FYROM (Macedonia) History

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Former Yugoslav Republic of Macedonia (FYROM) Genealogy


  • 1453 - Came under Ottoman rule
  • 1912-3 - Ottoman rule came to an end
  • 1991 - Gained independence from Yugoslavia

In Ottoman Macedonia, the Turks constituted the upper classes and non-Muslim population was called rayah (flock). The rayah could not carry or possess arms; paid higher taxes than the Turks; and relinquished children to serve in the sultan’s army. Only a small percentage of Macedonians converted to Islam. Christian clergy were permitted to control church activities, revenues and civil cases between Christians. An Orthodox archbishopric existed in Ohrid between 1000-1767 when Ottoman authorities abolished it and, in an effort to eliminate national churches in the empire, transferred ecclesiastical control of the area to the Orthodox patriarch in Constantinople. In 1870 this situation was reversed with the establishment of the Bulgarian exarchate that received the support of Macedonians, mainly because of its Slavic character. In 1958, over two hundred years after its initial dissolution, an independent Macedonian Orthodox Church was established in Ohrid.[1]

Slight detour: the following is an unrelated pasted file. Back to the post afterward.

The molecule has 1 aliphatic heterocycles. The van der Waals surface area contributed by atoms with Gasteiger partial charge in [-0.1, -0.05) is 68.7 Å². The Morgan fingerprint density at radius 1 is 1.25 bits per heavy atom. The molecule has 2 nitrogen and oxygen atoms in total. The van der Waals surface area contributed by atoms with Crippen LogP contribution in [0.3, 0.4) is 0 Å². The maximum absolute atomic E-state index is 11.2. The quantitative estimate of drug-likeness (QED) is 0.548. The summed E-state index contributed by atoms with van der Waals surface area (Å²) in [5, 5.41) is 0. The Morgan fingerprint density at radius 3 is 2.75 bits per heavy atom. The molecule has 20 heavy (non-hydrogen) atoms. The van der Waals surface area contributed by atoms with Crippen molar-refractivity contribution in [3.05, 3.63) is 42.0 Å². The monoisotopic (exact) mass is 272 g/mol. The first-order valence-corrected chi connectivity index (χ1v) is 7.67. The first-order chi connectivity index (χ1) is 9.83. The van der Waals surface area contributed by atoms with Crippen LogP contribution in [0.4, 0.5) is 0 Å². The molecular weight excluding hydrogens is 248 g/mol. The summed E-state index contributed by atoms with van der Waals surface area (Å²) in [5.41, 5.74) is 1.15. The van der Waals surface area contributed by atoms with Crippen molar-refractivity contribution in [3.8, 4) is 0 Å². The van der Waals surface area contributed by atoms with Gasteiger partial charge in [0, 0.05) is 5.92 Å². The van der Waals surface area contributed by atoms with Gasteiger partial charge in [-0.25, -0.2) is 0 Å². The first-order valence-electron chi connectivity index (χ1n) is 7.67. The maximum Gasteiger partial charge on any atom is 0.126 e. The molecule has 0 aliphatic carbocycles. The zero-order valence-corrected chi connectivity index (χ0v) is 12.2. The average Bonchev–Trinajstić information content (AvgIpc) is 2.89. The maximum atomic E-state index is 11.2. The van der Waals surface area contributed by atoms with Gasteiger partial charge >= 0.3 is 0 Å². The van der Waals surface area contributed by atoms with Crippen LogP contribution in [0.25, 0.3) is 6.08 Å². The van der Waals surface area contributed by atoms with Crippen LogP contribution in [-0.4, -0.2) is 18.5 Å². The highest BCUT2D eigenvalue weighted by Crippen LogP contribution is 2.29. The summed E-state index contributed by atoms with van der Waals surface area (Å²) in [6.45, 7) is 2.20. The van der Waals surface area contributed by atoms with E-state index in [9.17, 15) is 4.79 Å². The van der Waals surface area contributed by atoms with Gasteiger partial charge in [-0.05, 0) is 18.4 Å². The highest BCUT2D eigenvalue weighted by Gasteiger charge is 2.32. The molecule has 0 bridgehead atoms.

Internet Resources


  1. The Family History Department of the Church of Jesus Christ of Latter-day Saints, “Family History Record Profile: Macedonia,” Word document, private files of the FamilySearch Content Strategy Team, 1998.